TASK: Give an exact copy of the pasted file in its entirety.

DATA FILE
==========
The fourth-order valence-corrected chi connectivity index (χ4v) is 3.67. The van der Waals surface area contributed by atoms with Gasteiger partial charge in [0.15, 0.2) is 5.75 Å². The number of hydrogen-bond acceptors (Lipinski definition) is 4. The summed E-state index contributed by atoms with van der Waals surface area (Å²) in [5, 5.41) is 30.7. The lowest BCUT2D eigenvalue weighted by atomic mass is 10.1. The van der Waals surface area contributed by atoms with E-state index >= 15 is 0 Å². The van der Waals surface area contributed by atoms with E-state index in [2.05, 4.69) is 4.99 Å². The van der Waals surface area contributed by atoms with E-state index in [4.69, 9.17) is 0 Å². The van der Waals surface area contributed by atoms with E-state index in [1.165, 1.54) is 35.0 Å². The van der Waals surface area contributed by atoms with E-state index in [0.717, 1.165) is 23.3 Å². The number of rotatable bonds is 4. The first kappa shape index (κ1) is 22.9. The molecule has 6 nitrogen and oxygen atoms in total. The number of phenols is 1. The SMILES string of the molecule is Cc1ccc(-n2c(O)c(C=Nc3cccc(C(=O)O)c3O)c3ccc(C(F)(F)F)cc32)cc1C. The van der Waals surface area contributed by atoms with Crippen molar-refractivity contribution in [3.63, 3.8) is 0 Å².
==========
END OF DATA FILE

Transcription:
The fourth-order valence-corrected chi connectivity index (χ4v) is 3.67. The van der Waals surface area contributed by atoms with Gasteiger partial charge in [0.15, 0.2) is 5.75 Å². The number of hydrogen-bond acceptors (Lipinski definition) is 4. The summed E-state index contributed by atoms with van der Waals surface area (Å²) in [5, 5.41) is 30.7. The lowest BCUT2D eigenvalue weighted by atomic mass is 10.1. The van der Waals surface area contributed by atoms with E-state index >= 15 is 0 Å². The van der Waals surface area contributed by atoms with E-state index in [2.05, 4.69) is 4.99 Å². The van der Waals surface area contributed by atoms with E-state index in [4.69, 9.17) is 0 Å². The van der Waals surface area contributed by atoms with E-state index in [1.165, 1.54) is 35.0 Å². The van der Waals surface area contributed by atoms with E-state index in [0.717, 1.165) is 23.3 Å². The number of rotatable bonds is 4. The first kappa shape index (κ1) is 22.9. The molecule has 6 nitrogen and oxygen atoms in total. The number of phenols is 1. The SMILES string of the molecule is Cc1ccc(-n2c(O)c(C=Nc3cccc(C(=O)O)c3O)c3ccc(C(F)(F)F)cc32)cc1C. The van der Waals surface area contributed by atoms with Crippen molar-refractivity contribution in [3.63, 3.8) is 0 Å².